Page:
Excel Date Weirdness

A strange Microsoft Excel problem got passed up the chain to me today. We had to re-create a workbook that had lots of links to data from other workbooks. Yea, one of those Excel is a database nightmares that I keep wanting to replace, but we never have time or money to do it.

Anyway, the new sheet showed dates that were four years and 1 day older than what they ought to be. So a project with a billing date that should have been January 20, 2006 was showing up as billing on January 19, 2002. Nobody could figure it out, and because it is something pretty critical to our business (billing is about as business critical as it gets) it made it’s way up to me right away.

The dates were formated in different ways in the original spreadsheets, but if you turned them back into plain numbers you could see that they were both coming up as 37275. Anyway to make a long story short, it turns out that Excel has a feature labeled “1904 dates system” which is available under the options menu.

This means that under the covers Excel stores dates as the number of days since January 1 1900. Unless of course you have “1904 date system” turned on, in which case it counts days since January 2nd 1904.

As features go, this one seemed pretty absurd to me, but it turns out that this has something to do with Office on the Mac and some 10 year (at least) bug in Mac OS.

It seems like a little bit of foresight 15 years ago would have prevented Microsoft from having to maintain this feature for I don’t know how many versions of office. But, even though the bug this was originally designed to work around has long been fixed, the workaround is still generating work at Microsoft, and for helpdesk people around the world!

Oh well, at least this kind of thing keeps our lives interesting.

10 Responses to “Excel Date Weirdness”

  1. Well, not actually a bug but an odd design decision in MacOS, actually over 20 years ago: The time functions in MacOS returned time as seconds since January 1, 1904, and Excel (originally created on the Mac) used this system initially.

    Why 1904? Because 1900, although divisibly by 4, wasn’t a leap year. By using 1904 as a base, they saved a few bytes code, and every byte counted when they tried to squeeze the entire MacOS into 64KiB of ROM…

    For the PC version of Excel, Microsoft decided that it would be better to use a more “conventional” base, i.e. 1900. But they didn’t handle this leap year issue correctly, hence it is off by one day.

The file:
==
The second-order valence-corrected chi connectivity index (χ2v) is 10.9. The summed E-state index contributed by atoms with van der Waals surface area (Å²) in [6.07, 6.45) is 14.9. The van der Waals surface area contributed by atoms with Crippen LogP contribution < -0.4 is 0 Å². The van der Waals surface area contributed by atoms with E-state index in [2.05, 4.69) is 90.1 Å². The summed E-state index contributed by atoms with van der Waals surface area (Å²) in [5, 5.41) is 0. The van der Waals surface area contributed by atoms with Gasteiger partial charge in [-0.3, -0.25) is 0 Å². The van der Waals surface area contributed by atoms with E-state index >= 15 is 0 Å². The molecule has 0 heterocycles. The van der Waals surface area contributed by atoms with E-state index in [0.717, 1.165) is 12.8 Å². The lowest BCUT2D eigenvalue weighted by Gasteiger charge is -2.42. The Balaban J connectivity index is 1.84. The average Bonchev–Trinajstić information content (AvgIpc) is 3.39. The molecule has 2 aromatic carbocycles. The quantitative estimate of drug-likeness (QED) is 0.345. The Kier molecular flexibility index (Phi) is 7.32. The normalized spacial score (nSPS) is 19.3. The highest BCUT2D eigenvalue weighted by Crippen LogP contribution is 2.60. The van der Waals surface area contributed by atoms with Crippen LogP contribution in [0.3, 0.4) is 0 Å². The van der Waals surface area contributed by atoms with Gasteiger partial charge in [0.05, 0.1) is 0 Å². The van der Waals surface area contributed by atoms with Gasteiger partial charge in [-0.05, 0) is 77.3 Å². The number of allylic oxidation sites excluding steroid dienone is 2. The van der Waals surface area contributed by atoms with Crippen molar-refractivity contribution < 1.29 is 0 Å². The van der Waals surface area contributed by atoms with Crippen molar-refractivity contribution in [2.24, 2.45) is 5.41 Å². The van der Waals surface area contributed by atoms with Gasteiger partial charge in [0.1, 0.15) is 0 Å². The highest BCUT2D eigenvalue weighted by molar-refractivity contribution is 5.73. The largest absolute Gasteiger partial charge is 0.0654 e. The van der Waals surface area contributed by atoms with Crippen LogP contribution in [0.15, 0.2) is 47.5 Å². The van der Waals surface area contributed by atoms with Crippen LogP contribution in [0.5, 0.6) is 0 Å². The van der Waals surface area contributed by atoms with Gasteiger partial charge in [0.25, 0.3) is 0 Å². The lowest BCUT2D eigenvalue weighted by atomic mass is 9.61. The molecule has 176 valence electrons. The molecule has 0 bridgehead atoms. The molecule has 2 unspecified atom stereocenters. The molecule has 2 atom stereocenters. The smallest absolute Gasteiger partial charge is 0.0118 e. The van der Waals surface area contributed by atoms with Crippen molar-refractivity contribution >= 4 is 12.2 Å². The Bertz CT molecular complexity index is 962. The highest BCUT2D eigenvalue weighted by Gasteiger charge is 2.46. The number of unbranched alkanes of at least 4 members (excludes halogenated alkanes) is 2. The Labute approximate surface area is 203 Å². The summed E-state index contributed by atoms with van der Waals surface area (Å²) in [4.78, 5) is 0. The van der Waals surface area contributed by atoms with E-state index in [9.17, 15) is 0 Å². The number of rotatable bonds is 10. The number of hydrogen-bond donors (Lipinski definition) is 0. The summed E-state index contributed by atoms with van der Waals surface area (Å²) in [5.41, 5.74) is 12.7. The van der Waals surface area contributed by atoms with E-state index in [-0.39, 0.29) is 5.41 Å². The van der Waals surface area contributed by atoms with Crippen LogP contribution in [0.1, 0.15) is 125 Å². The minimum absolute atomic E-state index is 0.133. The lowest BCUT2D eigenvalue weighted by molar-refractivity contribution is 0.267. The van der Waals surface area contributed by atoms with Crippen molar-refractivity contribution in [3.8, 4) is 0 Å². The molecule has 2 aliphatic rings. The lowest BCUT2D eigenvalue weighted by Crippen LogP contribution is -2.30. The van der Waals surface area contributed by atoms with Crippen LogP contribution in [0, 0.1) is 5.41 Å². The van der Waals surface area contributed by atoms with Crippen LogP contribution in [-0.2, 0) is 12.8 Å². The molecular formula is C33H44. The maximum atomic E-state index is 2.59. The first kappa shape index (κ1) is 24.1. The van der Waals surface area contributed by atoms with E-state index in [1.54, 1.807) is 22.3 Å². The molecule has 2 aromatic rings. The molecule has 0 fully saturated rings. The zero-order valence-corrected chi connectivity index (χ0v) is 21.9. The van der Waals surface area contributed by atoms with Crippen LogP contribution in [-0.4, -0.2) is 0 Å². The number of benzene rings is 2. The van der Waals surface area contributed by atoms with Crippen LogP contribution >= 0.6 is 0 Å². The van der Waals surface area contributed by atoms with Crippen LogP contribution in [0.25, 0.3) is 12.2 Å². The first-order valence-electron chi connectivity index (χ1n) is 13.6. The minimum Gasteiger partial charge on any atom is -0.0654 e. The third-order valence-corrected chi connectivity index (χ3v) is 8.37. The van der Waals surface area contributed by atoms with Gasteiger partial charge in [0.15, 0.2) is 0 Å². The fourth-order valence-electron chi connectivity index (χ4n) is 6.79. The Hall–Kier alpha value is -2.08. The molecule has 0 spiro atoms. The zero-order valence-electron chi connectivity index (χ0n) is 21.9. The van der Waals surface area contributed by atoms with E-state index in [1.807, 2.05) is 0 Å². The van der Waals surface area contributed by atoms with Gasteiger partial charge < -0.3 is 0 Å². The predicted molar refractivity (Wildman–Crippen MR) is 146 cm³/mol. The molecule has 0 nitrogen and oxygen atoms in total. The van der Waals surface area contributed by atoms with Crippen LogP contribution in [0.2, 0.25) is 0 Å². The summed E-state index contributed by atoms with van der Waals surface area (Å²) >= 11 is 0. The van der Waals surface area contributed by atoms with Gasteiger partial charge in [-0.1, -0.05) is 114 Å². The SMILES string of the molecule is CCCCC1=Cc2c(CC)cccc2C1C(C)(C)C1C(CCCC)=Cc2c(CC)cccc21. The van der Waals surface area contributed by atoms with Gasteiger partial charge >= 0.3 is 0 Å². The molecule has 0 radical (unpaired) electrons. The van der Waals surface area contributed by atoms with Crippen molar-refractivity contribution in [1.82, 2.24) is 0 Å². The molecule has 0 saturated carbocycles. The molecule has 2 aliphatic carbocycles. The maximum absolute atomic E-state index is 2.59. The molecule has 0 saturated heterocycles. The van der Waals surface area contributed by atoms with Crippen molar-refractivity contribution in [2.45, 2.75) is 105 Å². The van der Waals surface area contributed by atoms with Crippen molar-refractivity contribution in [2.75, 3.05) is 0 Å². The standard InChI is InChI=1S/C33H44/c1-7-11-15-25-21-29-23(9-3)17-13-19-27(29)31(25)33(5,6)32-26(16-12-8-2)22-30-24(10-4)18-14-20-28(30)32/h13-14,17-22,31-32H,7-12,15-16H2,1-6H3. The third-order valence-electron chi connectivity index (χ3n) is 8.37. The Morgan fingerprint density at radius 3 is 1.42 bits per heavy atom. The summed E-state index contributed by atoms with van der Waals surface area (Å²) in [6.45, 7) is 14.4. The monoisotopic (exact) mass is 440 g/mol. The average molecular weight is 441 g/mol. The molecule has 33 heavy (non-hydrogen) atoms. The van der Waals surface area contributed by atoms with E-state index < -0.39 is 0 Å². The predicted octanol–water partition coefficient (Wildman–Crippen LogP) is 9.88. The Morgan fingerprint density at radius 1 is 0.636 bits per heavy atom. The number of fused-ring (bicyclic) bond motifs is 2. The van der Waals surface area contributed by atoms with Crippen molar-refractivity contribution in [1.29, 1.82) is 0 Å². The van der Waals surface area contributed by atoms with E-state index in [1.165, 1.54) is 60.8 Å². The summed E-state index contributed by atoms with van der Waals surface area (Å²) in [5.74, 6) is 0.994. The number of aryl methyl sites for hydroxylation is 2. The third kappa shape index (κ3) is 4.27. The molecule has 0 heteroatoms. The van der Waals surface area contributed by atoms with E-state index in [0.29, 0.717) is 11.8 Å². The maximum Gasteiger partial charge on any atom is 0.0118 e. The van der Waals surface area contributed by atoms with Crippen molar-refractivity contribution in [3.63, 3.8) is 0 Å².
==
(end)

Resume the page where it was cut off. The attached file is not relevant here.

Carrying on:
Even later, they added this option to enable compatibility between Excel sheets between created on PC and Mac…

  2. 2Mark Ramm

    Thanks for the background info on the design decision by Apple to start counting from 1904. I can understand Apple’s reasoning here, even though it turns out to have been less than optimal for compatibility with the future. But the Microsoft’s design decision that it would be worth their time to maintain two different date systems in excel — for 15+ years! and 10+ product releases — seems a bit absurd.

  3. 3Paula Morgan

    So how does one fix the date problem presentation in Excel?
    The formula window displays the date format selected, but the cell shows the gibberish numeric sequence!

    MS wants to charge $35 just to report the problem to them.
    Doesn’t MS ever take responsibility to fix problems?
    Thanks, Paula

  4. Paula,

    The problem you describe seems quite different than the one above, and it is actually something that you can fix yourself pretty easily.

    1) Highlight the cell that should have a date,
    2) go to the format menu,
    3) click cells,
    4) chang the format to Date.

  5. 5Jabber

    Mac Fix from the Help menu:
    Change the date system between 1900 and 1904
    1. On the Excel menu, click Preferences, and then click Calculation.
    2. Do one of the following in the 1904 date system check box:
    • To use the Macintosh standard system (1904), select the check box.
    • To use the Windows standard system (1900), clear the check box

  6. 6mr fixit

    to fix the date when importing into Excel from Mac, in Excel just go to tools/options/calculation and click 1904 date system OK

  7. 7Mark Amanns

    I encountered this bug too, but in automated web submissions. So my priority is simply to identify the spreadsheets that have the date set to 1904 and handle accordingly, either to reject and request the user change their Excel date setting or process knowing how to adjust the dates by code offsets. I haven’t yet found a site that describes where in the Excel file that flag is saved, but for Excel 2003 it appears to be in byte 765. Whether that applies to spreadsheets in other Excel versions, I could only guess.

  8. 8Jay

    To fix this in Excel ’07: office button, excel options, advanced tab, scroll down to “when calculating this workbook”. This has the 1904 / 1900 checkbox.

  9. 9Paul

    This is all great as far as it goes, and I’ve a problem. I am trying to copy data from an Excel document written in Excel for windows into an Excel for Mac doc. Either the 1904 box is clicked and my Windows data is off or the box isn’t clicked and my Mac data is off. I figure there is a way to use the number 1462 (days difference between the two basis dates) but senility seems to be taking hold of my brain. Any ideas folks?

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